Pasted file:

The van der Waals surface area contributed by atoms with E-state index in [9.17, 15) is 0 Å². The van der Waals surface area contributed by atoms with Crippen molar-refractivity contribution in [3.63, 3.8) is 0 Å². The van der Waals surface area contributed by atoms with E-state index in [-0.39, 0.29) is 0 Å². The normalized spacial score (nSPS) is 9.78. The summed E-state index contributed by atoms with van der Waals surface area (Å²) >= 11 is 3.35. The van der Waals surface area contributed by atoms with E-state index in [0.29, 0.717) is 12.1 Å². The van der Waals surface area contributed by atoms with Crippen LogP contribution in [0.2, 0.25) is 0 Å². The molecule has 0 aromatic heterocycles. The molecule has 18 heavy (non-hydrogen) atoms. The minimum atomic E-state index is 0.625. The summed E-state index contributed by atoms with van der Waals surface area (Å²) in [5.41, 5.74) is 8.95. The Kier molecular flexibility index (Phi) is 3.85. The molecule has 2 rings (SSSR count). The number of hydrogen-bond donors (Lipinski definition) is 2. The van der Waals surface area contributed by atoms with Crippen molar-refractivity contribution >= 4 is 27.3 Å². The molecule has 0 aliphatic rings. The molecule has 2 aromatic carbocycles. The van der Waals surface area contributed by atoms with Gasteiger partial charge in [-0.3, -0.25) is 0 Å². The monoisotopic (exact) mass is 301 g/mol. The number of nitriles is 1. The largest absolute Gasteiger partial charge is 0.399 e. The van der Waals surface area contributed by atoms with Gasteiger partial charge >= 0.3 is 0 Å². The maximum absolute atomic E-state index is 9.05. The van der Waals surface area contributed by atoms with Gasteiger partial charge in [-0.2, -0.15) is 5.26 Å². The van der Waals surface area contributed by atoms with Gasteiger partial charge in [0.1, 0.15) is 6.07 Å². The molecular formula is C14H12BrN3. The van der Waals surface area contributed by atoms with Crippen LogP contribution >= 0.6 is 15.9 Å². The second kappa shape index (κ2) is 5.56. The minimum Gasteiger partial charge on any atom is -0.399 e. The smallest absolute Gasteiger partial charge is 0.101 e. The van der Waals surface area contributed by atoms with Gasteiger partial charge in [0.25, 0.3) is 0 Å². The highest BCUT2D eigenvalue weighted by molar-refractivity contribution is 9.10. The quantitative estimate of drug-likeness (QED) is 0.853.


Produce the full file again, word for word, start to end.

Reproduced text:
The van der Waals surface area contributed by atoms with E-state index in [9.17, 15) is 0 Å². The van der Waals surface area contributed by atoms with Crippen molar-refractivity contribution in [3.63, 3.8) is 0 Å². The van der Waals surface area contributed by atoms with E-state index in [-0.39, 0.29) is 0 Å². The normalized spacial score (nSPS) is 9.78. The summed E-state index contributed by atoms with van der Waals surface area (Å²) >= 11 is 3.35. The van der Waals surface area contributed by atoms with E-state index in [0.29, 0.717) is 12.1 Å². The van der Waals surface area contributed by atoms with Crippen LogP contribution in [0.2, 0.25) is 0 Å². The molecule has 0 aromatic heterocycles. The molecule has 18 heavy (non-hydrogen) atoms. The minimum atomic E-state index is 0.625. The summed E-state index contributed by atoms with van der Waals surface area (Å²) in [5.41, 5.74) is 8.95. The Kier molecular flexibility index (Phi) is 3.85. The molecule has 2 rings (SSSR count). The number of hydrogen-bond donors (Lipinski definition) is 2. The van der Waals surface area contributed by atoms with Crippen molar-refractivity contribution >= 4 is 27.3 Å². The molecule has 0 aliphatic rings. The molecule has 2 aromatic carbocycles. The van der Waals surface area contributed by atoms with Gasteiger partial charge in [-0.3, -0.25) is 0 Å². The monoisotopic (exact) mass is 301 g/mol. The number of nitriles is 1. The largest absolute Gasteiger partial charge is 0.399 e. The van der Waals surface area contributed by atoms with Gasteiger partial charge >= 0.3 is 0 Å². The maximum absolute atomic E-state index is 9.05. The van der Waals surface area contributed by atoms with Gasteiger partial charge in [-0.2, -0.15) is 5.26 Å². The van der Waals surface area contributed by atoms with Gasteiger partial charge in [0.1, 0.15) is 6.07 Å². The molecular formula is C14H12BrN3. The van der Waals surface area contributed by atoms with Crippen LogP contribution >= 0.6 is 15.9 Å². The second kappa shape index (κ2) is 5.56. The minimum Gasteiger partial charge on any atom is -0.399 e. The smallest absolute Gasteiger partial charge is 0.101 e. The van der Waals surface area contributed by atoms with Gasteiger partial charge in [0.25, 0.3) is 0 Å². The highest BCUT2D eigenvalue weighted by molar-refractivity contribution is 9.10. The quantitative estimate of drug-likeness (QED) is 0.853.